With two or three exceptions, Charlotte mayoral races are rarely exciting. Or, let's face it, particularly interesting. This discouraging state of affairs stems from the fact that anyone wanting consideration as a "serious" mayoral candidate here must toe the city power structure's banking/corporate line. Which is how we too often end up with mayoral candidates that evince all the appeal of a calculator in a suit. Moreover, it's how we wind up with little campaign time given to addressing some of the city's important issues that aren't on the corporate establishment's radar — such as any issue that doesn't affect the corporate establishment. This year, unfortunately, is no exception, which is why we cannot endorse either candidate for mayor. (We do, however, still — always — endorse voting; see Mike Cooper's column for more on why casting a ballot this year is more important than ever.)
The debates held so far by Democrat Patrick Cannon and Republican Edwin Peacock have been inauspicious affairs in which the same tired party lines, half-truths, vague slogans and partisan positions are repeated over and over until everyone's eyes glaze over. Despite the dispiriting debates, Peacock and Cannon are not without any positive qualities. In fact, here are some things we like about the mayoral candidates — and some things for you to consider when you cast your vote:
• Cannon, as an entrenched member of the Charlotte government/business establishment, would know which strings to pull and who to talk to in order to launch new city projects and smooth out wrinkles in existing ones. In any case, he is very familiar with small businesses and how the city can help them.
• Cannon had the political courage to tell voters in Ballantyne who griped about their supposedly excessive share of the city's tax burden, "You're paying for exactly what your house is worth; you're paying your fair share." It was refreshing to hear a local official remind McMansion owners that they're part of a city — one that has given them more public investment, particularly in infrastructure, than they seem aware of.
• Peacock opposed giving money to the Panthers for high-tech upgrades to their stadium, a position CL agreed with.
• Peacock opposed the passage of Amendment One, which banned same-sex marriages in North Carolina.
• Peacock says the mayor should play a more active role in supporting the public school system, such as working with business leaders to increase teacher pay — an excellent idea we hope the next mayor, whoever it is, will pursue.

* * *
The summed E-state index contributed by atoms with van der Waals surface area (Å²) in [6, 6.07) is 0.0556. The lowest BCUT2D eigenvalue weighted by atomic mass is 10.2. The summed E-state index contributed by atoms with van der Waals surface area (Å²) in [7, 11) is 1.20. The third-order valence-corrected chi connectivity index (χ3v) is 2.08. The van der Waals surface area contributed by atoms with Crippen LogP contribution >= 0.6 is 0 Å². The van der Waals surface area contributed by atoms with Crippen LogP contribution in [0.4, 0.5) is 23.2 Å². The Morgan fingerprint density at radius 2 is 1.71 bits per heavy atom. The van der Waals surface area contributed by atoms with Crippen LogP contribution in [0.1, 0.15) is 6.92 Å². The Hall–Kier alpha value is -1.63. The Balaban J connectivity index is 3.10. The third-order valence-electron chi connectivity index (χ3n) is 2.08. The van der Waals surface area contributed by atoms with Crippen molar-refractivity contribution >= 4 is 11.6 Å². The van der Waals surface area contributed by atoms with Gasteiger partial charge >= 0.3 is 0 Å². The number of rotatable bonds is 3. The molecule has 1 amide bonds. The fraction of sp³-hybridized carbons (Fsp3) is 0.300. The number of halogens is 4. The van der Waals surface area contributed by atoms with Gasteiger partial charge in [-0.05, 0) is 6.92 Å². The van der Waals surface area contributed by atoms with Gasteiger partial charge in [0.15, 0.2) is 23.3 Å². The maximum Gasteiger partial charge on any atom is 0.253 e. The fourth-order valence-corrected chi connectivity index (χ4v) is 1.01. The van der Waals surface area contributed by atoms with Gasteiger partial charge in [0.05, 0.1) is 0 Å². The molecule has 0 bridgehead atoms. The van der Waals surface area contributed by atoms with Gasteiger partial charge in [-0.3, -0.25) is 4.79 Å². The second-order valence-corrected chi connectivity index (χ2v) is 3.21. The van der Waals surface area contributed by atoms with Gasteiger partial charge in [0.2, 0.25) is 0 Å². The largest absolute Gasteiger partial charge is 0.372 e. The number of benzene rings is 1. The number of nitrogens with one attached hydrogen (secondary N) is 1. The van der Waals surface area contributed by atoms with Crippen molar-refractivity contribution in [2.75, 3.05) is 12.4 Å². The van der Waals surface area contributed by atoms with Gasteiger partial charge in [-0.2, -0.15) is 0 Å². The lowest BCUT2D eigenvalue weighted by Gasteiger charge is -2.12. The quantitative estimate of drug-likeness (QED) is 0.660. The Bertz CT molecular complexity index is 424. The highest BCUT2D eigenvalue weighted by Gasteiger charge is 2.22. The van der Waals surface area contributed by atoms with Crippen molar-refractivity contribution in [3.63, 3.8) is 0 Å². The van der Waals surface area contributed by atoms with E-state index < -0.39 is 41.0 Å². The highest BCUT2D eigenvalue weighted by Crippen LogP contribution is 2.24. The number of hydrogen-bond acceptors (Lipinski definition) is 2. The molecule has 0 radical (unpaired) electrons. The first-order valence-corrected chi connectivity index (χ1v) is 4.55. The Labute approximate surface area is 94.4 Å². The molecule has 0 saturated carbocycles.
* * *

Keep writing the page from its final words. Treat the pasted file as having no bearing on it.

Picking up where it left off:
At the same time, there are things we don't like about both candidates:
• Cannon's insider status could make him too cozy with the same old/same old, back-scratching methods of governing that too often bog down projects and stifle creative thinking.
• He criticizes Peacock for opposing former Mayor Anthony Foxx's capital improvement plan, but he opposed it himself, before City Manager Ron Carlee found a way to finance the streetcar project by patching together money from various sources.
• Cannon opposed Foxx's move to cut city payments to the Charlotte Regional Visitors Authority over CRVA chief Tim Newman's spendthrift gift-giving and exaggerated predictions for attendance at the NASCAR Hall of Fame. Last week's Observer report that Cannon has a sweetheart deal with CRVA for management of its parking lot near the NASCAR Hall has raised new questions about Cannon's ethics.
• Peacock told Ballantyne voters they need a mayor who can answer, "What's in it for me?" We find conservatism's current trend away from its former strong sense of community in favor of support for out-and-out selfishness disturbing, unviable and unrealistic. Potential mayors should not encourage it.
• At a meeting of local entrepreneurs, he told the assembled crowd, "I'll put Charlotte on the path" to helping entrepreneurs, apparently unaware that the city already does so through its small-business services.
• Peacock is opposed to the streetcar project, preferring that it be taken up with a regional transportation planning group. CL supports the streetcar as a development tool for the west and east sides, areas that need city help badly. And finally:
• Neither candidate has explained what, if anything, he would do to change, or at least ameliorate, the disgraceful fact that this city of bankers and high-rollers has some of the most intense, deep poverty in the state, according to the UNC Center on Poverty, Work and Opportunity.
An incredible 64,000 people are living in extreme poverty in Charlotte (at or below $11,500 a year for a family of four) — and yet next to nothing is heard about this abysmal state of affairs during the city's political campaigns. Organizations that feed the poor say the demand just keeps on growing, while the poverty rate in our public schools stands at 54 percent — and yet the poor in our city are lucky to even receive lip service from our government leaders. There are a number of think tanks ready and willing to share ideas about relieving urban poverty, and it behooves Charlotte's leaders to get off their self-satisfied rears and get in touch with those groups. The lack of focus on poverty in Charlotte by Peacock and Cannon is a moral failure on their part, and is another reason we cannot bring ourselves to endorse either of the two mayoral candidates.